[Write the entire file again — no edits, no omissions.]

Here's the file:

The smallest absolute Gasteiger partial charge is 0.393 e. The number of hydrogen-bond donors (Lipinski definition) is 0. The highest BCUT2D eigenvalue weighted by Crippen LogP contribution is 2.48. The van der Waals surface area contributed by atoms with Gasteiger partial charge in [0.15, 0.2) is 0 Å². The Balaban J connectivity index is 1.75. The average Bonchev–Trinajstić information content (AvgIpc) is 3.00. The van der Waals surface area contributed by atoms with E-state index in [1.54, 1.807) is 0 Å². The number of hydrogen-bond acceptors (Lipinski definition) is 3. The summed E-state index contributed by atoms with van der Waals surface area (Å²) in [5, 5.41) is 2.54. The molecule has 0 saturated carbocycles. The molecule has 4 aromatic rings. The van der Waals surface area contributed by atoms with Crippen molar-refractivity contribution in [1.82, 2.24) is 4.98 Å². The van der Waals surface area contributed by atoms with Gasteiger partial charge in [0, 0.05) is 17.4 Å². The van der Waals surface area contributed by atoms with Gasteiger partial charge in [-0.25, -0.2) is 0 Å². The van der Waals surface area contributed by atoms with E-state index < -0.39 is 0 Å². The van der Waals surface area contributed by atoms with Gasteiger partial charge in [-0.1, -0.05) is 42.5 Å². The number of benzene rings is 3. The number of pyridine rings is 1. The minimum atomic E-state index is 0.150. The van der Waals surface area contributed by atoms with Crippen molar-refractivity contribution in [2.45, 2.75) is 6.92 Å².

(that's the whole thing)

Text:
The smallest absolute Gasteiger partial charge is 0.393 e. The number of hydrogen-bond donors (Lipinski definition) is 0. The highest BCUT2D eigenvalue weighted by Crippen LogP contribution is 2.48. The van der Waals surface area contributed by atoms with Gasteiger partial charge in [0.15, 0.2) is 0 Å². The Balaban J connectivity index is 1.75. The average Bonchev–Trinajstić information content (AvgIpc) is 3.00. The van der Waals surface area contributed by atoms with E-state index in [1.54, 1.807) is 0 Å². The number of hydrogen-bond acceptors (Lipinski definition) is 3. The summed E-state index contributed by atoms with van der Waals surface area (Å²) in [5, 5.41) is 2.54. The molecule has 0 saturated carbocycles. The molecule has 4 aromatic rings. The van der Waals surface area contributed by atoms with Crippen molar-refractivity contribution in [1.82, 2.24) is 4.98 Å². The van der Waals surface area contributed by atoms with Gasteiger partial charge in [0, 0.05) is 17.4 Å². The van der Waals surface area contributed by atoms with Gasteiger partial charge in [-0.25, -0.2) is 0 Å². The van der Waals surface area contributed by atoms with E-state index < -0.39 is 0 Å². The van der Waals surface area contributed by atoms with Gasteiger partial charge in [-0.1, -0.05) is 42.5 Å². The number of benzene rings is 3. The number of pyridine rings is 1. The minimum atomic E-state index is 0.150. The van der Waals surface area contributed by atoms with Crippen molar-refractivity contribution in [2.45, 2.75) is 6.92 Å².